get it for 10, 15 years and make good money off of it, then it was worth it.
You'd pay yourself back many times over.
Q: Tell us what happened when a local radio station broke the story about
the Lums and Stuart being involved in Oklahoma politics.
McAdams: It basically talked about Nora and Gene Lum and Stuart Price
trying to influence Oklahoma politics and [who they] were.
...[Nora] was in tears. Stuart was up, he was mad, and they left.....I think
Kathy Nojima was standing there, and she just made a general
announcement:..."Well, Stuart is going to be going to Washington, D.C."
Q: How did you finally part with the company?
McAdams: ...Stuart kept telling me I didn't know anything. That kind of
ticked me off....So I wrote a document telling him about what I believed I knew
about Nora and Stuart and Gene and the whole mess,...and I walked it over to
ONG's office and left it with John Gabarino, their attorney.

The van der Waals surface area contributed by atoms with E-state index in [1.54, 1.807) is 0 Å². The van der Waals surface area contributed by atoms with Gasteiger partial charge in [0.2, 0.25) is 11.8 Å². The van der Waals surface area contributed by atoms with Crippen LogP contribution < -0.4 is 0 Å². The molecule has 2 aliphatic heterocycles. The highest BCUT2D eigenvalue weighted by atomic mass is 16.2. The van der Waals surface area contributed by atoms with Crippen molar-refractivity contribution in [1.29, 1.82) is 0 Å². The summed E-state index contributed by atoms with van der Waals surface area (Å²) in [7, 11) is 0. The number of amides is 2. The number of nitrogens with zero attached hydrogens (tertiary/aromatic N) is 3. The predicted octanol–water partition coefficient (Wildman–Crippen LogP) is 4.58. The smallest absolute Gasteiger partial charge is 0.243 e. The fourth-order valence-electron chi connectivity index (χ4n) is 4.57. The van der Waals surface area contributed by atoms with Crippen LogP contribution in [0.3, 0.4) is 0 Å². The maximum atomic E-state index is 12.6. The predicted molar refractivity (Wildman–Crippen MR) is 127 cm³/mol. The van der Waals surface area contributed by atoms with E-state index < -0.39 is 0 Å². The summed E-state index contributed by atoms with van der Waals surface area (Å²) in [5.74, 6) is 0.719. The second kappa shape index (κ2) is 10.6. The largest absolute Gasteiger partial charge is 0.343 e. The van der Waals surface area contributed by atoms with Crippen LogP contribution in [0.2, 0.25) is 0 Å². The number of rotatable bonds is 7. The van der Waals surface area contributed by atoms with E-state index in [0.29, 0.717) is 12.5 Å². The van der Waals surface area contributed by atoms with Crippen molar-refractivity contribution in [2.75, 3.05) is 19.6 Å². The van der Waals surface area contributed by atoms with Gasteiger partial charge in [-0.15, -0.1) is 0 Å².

...I told an individual, I said, "You watch when this hits, old Stuart is
going to get it, and he's going to be mad." And then Kitchens calls me at home
and says, " ... Stuart called and he is hot." He said, "You're not to come
back to the office. You won't even come up here and get your stuff." And he
says, "He wants a copy of that." And he asked me for it. I told him I
wouldn't give it to him... I was basically fired.
Within about three to four days Stuart calls me....He's real nice,...[and] he
said, "Mike, let's talk. Let's just all get together and smooth this thing
out." I said, "No, I don't want to come back to work for you." He said, "No,
no, no...Now, we need to work all this out. It's all fine." I said, "Stuart,
I'm tired of being involved in this, and I'm tired of you, and I'm tired of
everybody." So, that's it. I was out.
Q: Why should anyone care about this little oil and gas company?
McAdams: Let me tell you a question that [was] asked me about two years